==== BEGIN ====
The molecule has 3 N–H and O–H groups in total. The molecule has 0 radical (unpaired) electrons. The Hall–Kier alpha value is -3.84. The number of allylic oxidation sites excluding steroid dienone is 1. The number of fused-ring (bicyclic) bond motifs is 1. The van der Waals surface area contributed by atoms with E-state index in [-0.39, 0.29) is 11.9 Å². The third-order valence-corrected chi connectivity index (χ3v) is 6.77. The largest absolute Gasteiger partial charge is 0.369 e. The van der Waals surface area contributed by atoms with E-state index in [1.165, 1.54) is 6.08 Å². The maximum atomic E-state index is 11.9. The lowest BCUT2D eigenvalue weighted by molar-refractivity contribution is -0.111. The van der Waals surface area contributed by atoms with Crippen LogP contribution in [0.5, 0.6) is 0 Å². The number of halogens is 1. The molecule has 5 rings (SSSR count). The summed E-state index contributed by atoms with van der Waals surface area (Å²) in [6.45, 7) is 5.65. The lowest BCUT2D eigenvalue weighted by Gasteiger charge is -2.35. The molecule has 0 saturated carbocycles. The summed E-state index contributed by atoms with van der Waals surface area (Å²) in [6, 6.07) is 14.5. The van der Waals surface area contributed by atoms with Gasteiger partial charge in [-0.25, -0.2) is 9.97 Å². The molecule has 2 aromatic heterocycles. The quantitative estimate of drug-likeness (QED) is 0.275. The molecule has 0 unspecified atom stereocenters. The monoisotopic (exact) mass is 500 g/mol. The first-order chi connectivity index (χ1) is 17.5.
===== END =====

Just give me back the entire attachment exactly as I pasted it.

The molecule has 3 N–H and O–H groups in total. The molecule has 0 radical (unpaired) electrons. The Hall–Kier alpha value is -3.84. The number of allylic oxidation sites excluding steroid dienone is 1. The number of fused-ring (bicyclic) bond motifs is 1. The van der Waals surface area contributed by atoms with E-state index in [-0.39, 0.29) is 11.9 Å². The third-order valence-corrected chi connectivity index (χ3v) is 6.77. The largest absolute Gasteiger partial charge is 0.369 e. The van der Waals surface area contributed by atoms with E-state index in [1.165, 1.54) is 6.08 Å². The maximum atomic E-state index is 11.9. The lowest BCUT2D eigenvalue weighted by molar-refractivity contribution is -0.111. The van der Waals surface area contributed by atoms with Crippen LogP contribution in [0.5, 0.6) is 0 Å². The number of halogens is 1. The molecule has 5 rings (SSSR count). The summed E-state index contributed by atoms with van der Waals surface area (Å²) in [6.45, 7) is 5.65. The lowest BCUT2D eigenvalue weighted by Gasteiger charge is -2.35. The molecule has 0 saturated carbocycles. The summed E-state index contributed by atoms with van der Waals surface area (Å²) in [6, 6.07) is 14.5. The van der Waals surface area contributed by atoms with Gasteiger partial charge in [-0.25, -0.2) is 9.97 Å². The molecule has 2 aromatic heterocycles. The quantitative estimate of drug-likeness (QED) is 0.275. The molecule has 0 unspecified atom stereocenters. The monoisotopic (exact) mass is 500 g/mol. The first-order chi connectivity index (χ1) is 17.5.